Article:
Despite this, the Colt revolvers were more popular in the American Civil War than the more closed action Remington and others. Why? Well, part of it was Samuel Colt’s nack for business and another part of it was that the open design was more tolerant of black powder fouling. All that black powder shooting makes a lot of soot and that does bad things to guns over a period of shooting. The little Colt 1849 kept chugging at round 60 as it did on round 1. I never fired so many rounds out of a percussion revolver at any one time, but the 1849 took to prolonged shooting well.
A Note About Bullet Selection and Safety Pins
31 caliber revolvers will take a 32 caliber bullet and as a general rule, oversized bullets are best for good accuracy and preventing those chainfires I mentioned earlier. In general, a .321″ or .323″ diameter projectile will work with a shaving of lead being produced by each seating of the bullet. The maximum charge of black powder used in these little 31s will be 15 grains of FFFg or an appropriate substitute powder. Why? Because the chambers are simply too small for anymore. These little guns sacrifice powder capacity for their size. A lead round ball of about 50 grains is the most common fodder today, though a 70 grain conical bullet was offered in the past and in some current bullet molds that you can cast yourself. By far, the lead ball offers the most velocity and it is quite easy to buy. Simple O buckshot used in shotguns is great food for the little 31.
Now that we have safe loading out of the way, safe carrying is next. Because there is no hammer block safety like on modern guns, the 1849 should be carried on an empty chamber. If you insist on loading all five chambers, there is a single safety pin set in between two chambers that allows the hammer to drop on it and interact with a notch in the face of the hammer. This locks up the gun and prevents the hammer from striking a cap and accidentally setting off the pistol.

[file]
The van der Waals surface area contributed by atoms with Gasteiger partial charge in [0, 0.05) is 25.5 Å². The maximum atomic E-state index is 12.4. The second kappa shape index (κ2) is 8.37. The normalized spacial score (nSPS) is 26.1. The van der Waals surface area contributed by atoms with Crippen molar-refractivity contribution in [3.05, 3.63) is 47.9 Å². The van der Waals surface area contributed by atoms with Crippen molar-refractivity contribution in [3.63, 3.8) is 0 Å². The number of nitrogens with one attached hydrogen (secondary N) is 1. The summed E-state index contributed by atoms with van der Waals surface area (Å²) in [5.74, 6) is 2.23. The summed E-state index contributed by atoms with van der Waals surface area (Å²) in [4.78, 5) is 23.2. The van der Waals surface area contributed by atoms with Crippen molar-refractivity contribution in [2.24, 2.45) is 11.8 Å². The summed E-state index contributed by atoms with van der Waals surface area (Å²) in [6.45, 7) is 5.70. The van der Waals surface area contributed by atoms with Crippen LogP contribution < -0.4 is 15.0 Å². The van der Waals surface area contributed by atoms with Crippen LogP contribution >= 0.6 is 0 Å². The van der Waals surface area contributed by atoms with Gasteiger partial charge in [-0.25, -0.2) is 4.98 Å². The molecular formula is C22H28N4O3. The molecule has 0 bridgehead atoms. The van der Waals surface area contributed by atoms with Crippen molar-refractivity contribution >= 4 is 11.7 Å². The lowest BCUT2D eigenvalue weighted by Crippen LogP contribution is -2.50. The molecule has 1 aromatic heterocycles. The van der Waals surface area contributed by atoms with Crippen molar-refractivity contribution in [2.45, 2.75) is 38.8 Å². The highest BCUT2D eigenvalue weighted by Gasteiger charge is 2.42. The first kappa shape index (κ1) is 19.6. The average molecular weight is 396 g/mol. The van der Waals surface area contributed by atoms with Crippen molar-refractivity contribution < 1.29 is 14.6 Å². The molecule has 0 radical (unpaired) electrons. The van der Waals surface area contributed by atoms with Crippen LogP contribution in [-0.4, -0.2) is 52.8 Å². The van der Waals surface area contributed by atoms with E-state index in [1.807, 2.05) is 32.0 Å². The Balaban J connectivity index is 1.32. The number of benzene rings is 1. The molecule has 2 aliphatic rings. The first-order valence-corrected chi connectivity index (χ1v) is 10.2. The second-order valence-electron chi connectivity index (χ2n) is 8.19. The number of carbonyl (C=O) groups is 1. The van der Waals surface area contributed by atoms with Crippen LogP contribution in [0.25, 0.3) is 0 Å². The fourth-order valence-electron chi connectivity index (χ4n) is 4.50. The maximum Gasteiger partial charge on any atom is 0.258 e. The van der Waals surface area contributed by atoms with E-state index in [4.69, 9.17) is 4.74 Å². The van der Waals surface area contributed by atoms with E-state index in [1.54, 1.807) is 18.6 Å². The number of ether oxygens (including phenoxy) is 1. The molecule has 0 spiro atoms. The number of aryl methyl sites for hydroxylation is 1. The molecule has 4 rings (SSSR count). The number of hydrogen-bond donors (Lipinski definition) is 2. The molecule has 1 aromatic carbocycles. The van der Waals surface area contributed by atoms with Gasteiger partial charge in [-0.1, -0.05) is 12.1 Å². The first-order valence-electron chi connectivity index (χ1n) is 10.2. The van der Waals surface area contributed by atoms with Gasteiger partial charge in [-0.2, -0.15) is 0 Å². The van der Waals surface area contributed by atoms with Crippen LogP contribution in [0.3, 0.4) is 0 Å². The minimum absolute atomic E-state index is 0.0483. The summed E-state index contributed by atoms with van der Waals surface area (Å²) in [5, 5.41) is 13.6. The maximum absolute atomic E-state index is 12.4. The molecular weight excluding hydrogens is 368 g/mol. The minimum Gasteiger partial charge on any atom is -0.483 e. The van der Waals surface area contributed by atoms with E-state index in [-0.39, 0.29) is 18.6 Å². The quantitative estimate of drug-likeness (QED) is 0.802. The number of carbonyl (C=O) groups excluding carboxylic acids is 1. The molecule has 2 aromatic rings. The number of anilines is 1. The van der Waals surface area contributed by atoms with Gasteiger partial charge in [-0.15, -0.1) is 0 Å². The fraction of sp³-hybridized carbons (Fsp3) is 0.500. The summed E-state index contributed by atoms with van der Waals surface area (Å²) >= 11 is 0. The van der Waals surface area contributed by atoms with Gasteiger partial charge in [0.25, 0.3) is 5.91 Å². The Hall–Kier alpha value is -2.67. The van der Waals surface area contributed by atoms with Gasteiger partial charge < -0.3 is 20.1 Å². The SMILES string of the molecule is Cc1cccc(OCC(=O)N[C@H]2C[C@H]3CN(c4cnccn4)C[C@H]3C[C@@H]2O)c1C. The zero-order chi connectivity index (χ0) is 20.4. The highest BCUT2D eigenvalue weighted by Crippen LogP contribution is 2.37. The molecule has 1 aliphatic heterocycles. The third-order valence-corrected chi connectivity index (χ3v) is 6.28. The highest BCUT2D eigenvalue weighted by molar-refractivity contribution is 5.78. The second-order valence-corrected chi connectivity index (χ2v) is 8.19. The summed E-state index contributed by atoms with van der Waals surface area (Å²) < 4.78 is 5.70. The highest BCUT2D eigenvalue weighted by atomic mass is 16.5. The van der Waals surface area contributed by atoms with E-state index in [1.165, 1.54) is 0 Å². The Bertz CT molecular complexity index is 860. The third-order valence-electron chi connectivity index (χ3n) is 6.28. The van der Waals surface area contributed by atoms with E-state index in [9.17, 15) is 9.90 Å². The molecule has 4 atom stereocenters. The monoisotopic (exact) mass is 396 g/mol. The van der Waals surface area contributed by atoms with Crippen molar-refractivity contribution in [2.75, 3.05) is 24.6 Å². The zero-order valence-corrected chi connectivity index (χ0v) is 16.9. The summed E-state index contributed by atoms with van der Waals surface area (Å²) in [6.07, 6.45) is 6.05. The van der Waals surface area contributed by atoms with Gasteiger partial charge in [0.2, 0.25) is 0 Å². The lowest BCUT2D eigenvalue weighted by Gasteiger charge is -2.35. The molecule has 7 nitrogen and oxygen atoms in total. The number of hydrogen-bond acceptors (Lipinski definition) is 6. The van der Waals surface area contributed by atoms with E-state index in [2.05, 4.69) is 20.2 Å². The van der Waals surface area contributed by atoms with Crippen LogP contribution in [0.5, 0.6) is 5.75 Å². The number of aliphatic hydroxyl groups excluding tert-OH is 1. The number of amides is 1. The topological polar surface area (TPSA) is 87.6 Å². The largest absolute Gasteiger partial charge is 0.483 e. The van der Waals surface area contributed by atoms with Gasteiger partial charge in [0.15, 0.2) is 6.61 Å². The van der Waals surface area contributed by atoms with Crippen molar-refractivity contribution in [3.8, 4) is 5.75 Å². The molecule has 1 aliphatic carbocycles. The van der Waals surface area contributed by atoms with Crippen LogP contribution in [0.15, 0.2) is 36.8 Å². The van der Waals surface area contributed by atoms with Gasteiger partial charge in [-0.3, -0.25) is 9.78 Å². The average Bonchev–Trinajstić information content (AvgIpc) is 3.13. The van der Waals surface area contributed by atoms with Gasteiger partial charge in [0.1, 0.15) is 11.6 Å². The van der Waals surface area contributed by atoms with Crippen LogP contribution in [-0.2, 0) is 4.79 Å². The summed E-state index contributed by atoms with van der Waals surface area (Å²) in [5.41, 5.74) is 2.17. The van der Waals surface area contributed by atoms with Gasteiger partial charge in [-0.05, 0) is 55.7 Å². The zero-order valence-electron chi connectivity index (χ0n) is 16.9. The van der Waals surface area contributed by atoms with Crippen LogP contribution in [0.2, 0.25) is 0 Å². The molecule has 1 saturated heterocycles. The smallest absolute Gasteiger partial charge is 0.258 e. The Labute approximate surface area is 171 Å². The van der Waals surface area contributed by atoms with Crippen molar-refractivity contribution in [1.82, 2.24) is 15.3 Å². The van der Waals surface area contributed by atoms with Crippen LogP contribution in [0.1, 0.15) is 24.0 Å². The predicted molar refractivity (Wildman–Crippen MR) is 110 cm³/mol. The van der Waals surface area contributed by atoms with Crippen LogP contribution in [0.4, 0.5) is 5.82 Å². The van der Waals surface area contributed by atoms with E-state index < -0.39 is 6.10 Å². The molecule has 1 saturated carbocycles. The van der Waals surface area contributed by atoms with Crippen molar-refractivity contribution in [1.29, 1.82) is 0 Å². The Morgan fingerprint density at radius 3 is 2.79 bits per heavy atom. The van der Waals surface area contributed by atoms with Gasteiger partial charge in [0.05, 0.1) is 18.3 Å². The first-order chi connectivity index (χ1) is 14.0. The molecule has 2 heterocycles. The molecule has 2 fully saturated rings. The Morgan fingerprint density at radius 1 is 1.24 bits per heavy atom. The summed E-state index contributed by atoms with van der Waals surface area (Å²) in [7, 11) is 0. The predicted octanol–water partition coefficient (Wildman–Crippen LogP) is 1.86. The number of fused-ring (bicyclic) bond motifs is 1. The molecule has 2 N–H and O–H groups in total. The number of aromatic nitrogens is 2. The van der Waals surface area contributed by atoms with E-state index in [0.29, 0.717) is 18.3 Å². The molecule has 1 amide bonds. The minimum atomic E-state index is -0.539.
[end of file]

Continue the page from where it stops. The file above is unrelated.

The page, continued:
Despite that the 31 caliber has little power and sensitivity to cap jams, it is easy to see why a traveling lady or a Civil War guerilla would want such a diminutive little pistol and Uberti brings that brilliance to modern shooters today with their fine replica. Given, that more Colt 1849 pockets were sold than any other percussion revolver, says that the gun must have gotten something right. It was the first true pocket or vest gun that gave you more ammunition and was more reliable than the alternatives.
Despite never seeing official military use, the little Colt Pocket worked and endured with many still around today. The Uberti Colt 1849 lived up to the originals in aesthetic beauty and performance. It turns heads at the range and its accuracy is on par with any modern pistol. Small game hunting and reenacting are a no brainer, but enjoyment is where the Uberti Colt 1849 really is. It is just plain fun and a reminder that in our quest for a smaller gun that holds more ammo is still on today, a trend started by the humble little five gun.